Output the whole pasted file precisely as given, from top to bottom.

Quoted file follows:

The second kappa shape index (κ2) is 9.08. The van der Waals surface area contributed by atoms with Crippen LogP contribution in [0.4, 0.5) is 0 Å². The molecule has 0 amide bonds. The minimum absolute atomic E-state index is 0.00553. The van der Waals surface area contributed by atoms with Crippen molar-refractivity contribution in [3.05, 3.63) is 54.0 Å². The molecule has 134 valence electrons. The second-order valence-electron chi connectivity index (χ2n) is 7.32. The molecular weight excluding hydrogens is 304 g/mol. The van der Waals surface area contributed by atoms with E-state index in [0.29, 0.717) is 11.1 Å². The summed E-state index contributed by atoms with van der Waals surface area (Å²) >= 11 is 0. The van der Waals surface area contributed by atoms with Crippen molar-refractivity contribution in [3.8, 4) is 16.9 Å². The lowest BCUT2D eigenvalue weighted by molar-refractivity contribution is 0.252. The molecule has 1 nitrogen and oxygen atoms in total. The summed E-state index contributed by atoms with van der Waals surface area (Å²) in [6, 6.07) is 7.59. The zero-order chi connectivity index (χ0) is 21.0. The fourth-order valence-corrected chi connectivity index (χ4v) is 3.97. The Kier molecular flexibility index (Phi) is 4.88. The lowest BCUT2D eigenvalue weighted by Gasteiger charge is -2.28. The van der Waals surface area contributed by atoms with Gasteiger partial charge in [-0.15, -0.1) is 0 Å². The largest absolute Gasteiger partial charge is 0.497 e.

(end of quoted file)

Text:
The second kappa shape index (κ2) is 9.08. The van der Waals surface area contributed by atoms with Crippen LogP contribution in [0.4, 0.5) is 0 Å². The molecule has 0 amide bonds. The minimum absolute atomic E-state index is 0.00553. The van der Waals surface area contributed by atoms with Crippen molar-refractivity contribution in [3.05, 3.63) is 54.0 Å². The molecule has 134 valence electrons. The second-order valence-electron chi connectivity index (χ2n) is 7.32. The molecular weight excluding hydrogens is 304 g/mol. The van der Waals surface area contributed by atoms with E-state index in [0.29, 0.717) is 11.1 Å². The summed E-state index contributed by atoms with van der Waals surface area (Å²) >= 11 is 0. The van der Waals surface area contributed by atoms with Crippen molar-refractivity contribution in [3.8, 4) is 16.9 Å². The lowest BCUT2D eigenvalue weighted by molar-refractivity contribution is 0.252. The molecule has 1 nitrogen and oxygen atoms in total. The summed E-state index contributed by atoms with van der Waals surface area (Å²) in [6, 6.07) is 7.59. The zero-order chi connectivity index (χ0) is 21.0. The fourth-order valence-corrected chi connectivity index (χ4v) is 3.97. The Kier molecular flexibility index (Phi) is 4.88. The lowest BCUT2D eigenvalue weighted by Gasteiger charge is -2.28. The van der Waals surface area contributed by atoms with Gasteiger partial charge in [-0.15, -0.1) is 0 Å². The largest absolute Gasteiger partial charge is 0.497 e.